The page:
— For background music, choose classical. Becker and Lewis like collections called "Through a Dog's Ear" and "Through a Cat's Ear."

A fear-free vet might also use sedatives or pheromones—chemicals secreted by animals that serve as stimulants for many things, including mating—rather than muzzles or restraints to keep animals calm during treatment, Becker said.

"Twenty-five to 30 percent of pets need sedation," Becker said.

'Fear-free' veterinarians aim to reduce stress for pets
This August 2015 photo provided by Bigger Road Veterinary Center for Pet Health and Enrichment shows Buster, who is enrolled in the puppy Montessori program at the facility in Springboro, Ohio. Puppies enrolled in the program get all the same things as adults, but with particular focus on early development training, behavior and socialization. (Erin Grote/Bigger Road Veterinary Center for Pet Health and Enrichment via AP)

Becker introduced veterinarians to the fear-free initiative at the North American Veterinary Community convention last year. He's presenting version 2.0 at the 2016 conference beginning Saturday in Florida.

Becker, chief veterinary correspondent for the American Humane Association, has written 22 books and is doing the 23rd on the fear-free initiative.

One fear-free center is the Bigger Road Veterinary Center in Springboro, Ohio.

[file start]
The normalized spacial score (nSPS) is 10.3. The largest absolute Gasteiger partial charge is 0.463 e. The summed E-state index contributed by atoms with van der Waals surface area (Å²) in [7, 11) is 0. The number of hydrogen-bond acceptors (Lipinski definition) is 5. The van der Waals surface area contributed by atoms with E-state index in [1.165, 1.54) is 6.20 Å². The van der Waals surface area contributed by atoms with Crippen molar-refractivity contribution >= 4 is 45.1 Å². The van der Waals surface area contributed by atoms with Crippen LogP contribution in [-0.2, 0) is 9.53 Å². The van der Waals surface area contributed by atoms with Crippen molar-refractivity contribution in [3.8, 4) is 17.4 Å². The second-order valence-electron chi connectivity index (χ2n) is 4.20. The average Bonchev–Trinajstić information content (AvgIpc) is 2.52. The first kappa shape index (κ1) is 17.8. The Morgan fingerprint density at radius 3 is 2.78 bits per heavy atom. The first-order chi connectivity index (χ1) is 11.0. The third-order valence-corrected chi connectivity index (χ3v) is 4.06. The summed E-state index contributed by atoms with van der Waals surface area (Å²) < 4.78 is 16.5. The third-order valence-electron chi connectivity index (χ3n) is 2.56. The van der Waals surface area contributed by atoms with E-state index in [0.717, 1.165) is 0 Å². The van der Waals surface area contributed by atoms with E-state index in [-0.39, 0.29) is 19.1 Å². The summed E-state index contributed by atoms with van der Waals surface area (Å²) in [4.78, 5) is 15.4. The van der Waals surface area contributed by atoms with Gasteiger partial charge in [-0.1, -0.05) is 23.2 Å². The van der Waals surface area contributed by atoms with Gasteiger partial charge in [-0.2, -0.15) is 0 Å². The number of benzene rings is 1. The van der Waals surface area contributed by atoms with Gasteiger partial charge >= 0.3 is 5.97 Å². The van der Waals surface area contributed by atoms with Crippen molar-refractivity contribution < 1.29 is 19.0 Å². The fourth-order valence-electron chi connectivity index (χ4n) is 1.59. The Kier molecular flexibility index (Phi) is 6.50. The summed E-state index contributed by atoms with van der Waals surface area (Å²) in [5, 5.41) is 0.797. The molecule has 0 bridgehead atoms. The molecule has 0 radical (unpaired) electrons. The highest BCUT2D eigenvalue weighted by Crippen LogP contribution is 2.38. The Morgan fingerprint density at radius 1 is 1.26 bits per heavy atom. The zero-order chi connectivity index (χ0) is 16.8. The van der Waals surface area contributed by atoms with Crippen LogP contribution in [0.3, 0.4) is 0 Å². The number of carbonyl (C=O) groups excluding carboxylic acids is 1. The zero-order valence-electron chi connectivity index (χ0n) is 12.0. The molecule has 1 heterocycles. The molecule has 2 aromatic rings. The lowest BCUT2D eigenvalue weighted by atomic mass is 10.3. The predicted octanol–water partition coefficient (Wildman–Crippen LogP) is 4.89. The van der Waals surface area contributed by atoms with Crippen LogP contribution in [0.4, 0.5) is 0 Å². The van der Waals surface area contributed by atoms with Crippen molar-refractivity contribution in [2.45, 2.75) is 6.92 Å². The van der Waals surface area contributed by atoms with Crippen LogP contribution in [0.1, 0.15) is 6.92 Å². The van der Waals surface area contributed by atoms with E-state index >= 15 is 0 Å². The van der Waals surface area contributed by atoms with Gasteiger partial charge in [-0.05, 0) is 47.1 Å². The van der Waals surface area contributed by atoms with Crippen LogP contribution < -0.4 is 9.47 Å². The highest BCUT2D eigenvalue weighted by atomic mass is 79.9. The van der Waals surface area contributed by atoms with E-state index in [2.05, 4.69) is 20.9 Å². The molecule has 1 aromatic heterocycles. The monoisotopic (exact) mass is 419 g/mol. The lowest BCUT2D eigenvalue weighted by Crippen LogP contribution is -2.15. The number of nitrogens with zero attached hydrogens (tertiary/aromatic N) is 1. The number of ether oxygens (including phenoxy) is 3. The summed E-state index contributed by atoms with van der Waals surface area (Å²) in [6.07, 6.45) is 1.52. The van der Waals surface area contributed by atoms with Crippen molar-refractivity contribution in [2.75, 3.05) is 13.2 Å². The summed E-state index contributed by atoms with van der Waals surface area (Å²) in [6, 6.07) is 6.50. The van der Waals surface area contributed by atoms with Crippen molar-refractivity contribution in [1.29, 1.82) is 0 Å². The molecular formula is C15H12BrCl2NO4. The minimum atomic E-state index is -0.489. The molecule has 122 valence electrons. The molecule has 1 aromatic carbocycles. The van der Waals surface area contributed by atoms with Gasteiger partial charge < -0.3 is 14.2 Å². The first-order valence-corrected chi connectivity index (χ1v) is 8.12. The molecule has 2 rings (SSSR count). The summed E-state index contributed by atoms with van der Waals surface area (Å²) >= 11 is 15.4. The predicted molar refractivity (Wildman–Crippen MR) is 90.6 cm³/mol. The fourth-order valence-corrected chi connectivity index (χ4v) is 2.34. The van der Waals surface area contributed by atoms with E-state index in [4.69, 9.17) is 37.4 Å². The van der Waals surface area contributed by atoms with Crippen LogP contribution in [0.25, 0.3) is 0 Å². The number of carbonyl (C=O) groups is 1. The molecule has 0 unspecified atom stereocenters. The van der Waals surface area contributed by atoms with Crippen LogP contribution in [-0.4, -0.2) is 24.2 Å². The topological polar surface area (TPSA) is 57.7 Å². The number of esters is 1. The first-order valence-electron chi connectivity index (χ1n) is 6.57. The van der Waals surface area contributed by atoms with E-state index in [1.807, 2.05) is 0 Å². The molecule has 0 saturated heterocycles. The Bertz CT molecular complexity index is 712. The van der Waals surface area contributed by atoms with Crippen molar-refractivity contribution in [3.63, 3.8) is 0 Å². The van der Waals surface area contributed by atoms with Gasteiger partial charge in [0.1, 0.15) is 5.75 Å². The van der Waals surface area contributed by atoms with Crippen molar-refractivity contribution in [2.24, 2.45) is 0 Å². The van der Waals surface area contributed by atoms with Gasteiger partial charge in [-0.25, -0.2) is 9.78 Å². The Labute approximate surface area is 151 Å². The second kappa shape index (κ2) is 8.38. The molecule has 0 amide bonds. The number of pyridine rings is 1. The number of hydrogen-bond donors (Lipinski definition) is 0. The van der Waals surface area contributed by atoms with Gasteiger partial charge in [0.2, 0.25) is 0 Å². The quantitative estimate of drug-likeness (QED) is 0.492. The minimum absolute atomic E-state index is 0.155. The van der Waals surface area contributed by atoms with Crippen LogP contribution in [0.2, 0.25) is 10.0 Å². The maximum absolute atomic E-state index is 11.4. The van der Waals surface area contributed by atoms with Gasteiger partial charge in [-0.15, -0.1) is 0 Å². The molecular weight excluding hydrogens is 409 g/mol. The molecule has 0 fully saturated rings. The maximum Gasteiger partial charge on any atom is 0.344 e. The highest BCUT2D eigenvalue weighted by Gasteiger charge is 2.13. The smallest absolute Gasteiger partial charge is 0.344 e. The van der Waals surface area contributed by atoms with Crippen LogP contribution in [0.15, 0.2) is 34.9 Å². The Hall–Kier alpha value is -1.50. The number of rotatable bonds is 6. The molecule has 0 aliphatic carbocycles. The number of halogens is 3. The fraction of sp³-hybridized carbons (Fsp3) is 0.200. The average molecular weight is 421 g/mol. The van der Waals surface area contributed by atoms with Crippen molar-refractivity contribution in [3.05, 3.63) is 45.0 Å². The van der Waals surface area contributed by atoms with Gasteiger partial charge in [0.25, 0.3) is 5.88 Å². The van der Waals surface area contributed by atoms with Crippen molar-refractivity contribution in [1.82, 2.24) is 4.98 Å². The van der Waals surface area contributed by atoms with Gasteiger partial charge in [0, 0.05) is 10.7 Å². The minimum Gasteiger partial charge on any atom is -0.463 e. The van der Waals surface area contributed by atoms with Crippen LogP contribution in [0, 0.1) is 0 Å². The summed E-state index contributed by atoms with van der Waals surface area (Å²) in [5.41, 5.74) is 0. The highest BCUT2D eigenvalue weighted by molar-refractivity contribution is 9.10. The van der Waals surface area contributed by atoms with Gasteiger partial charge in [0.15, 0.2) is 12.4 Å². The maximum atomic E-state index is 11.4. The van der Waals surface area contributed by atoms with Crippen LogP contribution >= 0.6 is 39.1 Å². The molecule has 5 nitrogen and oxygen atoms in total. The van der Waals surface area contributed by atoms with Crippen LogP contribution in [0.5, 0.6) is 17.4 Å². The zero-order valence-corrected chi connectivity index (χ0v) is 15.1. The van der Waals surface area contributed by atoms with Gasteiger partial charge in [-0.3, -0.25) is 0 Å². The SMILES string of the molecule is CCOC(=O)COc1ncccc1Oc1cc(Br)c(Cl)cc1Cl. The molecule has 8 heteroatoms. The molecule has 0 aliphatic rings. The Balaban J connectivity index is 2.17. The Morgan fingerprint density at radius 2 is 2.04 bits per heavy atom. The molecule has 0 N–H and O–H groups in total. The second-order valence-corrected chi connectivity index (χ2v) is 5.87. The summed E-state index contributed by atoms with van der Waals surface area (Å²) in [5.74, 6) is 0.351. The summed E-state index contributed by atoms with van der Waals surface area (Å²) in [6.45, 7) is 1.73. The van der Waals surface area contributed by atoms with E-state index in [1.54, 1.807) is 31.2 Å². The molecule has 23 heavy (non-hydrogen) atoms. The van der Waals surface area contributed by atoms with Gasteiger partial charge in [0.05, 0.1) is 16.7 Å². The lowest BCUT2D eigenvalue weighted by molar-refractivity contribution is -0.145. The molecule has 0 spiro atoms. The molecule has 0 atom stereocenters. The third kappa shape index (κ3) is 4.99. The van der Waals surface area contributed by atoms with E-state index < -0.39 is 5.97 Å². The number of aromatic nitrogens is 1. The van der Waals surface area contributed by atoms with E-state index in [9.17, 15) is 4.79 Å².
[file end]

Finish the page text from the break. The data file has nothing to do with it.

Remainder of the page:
"We designed this clinic to look like you were going for walks in the park," said Dr. John Talmadge. "Support beams look like maple trees. I don't know if we're fooling any pets but the exam rooms look like cottages and it looks like blue sky on the ceiling. It has a very inviting feel."

'Fear-free' veterinarians aim to reduce stress for pets
This August 2015 photo provided by Bigger Road Veterinary Center for Pet Health and Enrichment shows the adult Montessori and day care area at the facility in Springboro, Ohio. Dogs enrolled in the program have several play sessions and individual sessions every day. They also get a nap and snack time. (Erin Grote/Bigger Road Veterinary Center for Pet Health and Enrichment via AP)

He also expanded from 2,000 square feet to 10,000 square feet so he'd have room for better senior care and pain management. And for owners making end-of-life decisions for their pets, the clinic offers a private area.

"There is nothing more important than making that last treatment dignified and calming," Talmadge said.

Becker says the fear-free initiative is important because stress and anxiety cause so many problems for pets, both physical and mental.

"Once pets know fear and anxiety and stress, you can't undo it," he said, adding, "You can see it. You can smell it because dogs are stained with their own saliva from licking themselves. You can hear it and feel it."

Stress and fear can lead animals to hide the symptoms that prompted the vet visit, and may even alter their test results, said Richard A. LeCouteur, a veterinarian with a specialty in neurology and a professor emeritus at the University of California at Davis' School of Veterinary Medicine.

Talmadge says the fear-free approach is proving popular. "We have more than doubled our business through that clinic since opening (in April) and are well ahead of where we thought we would be," Talmadge said.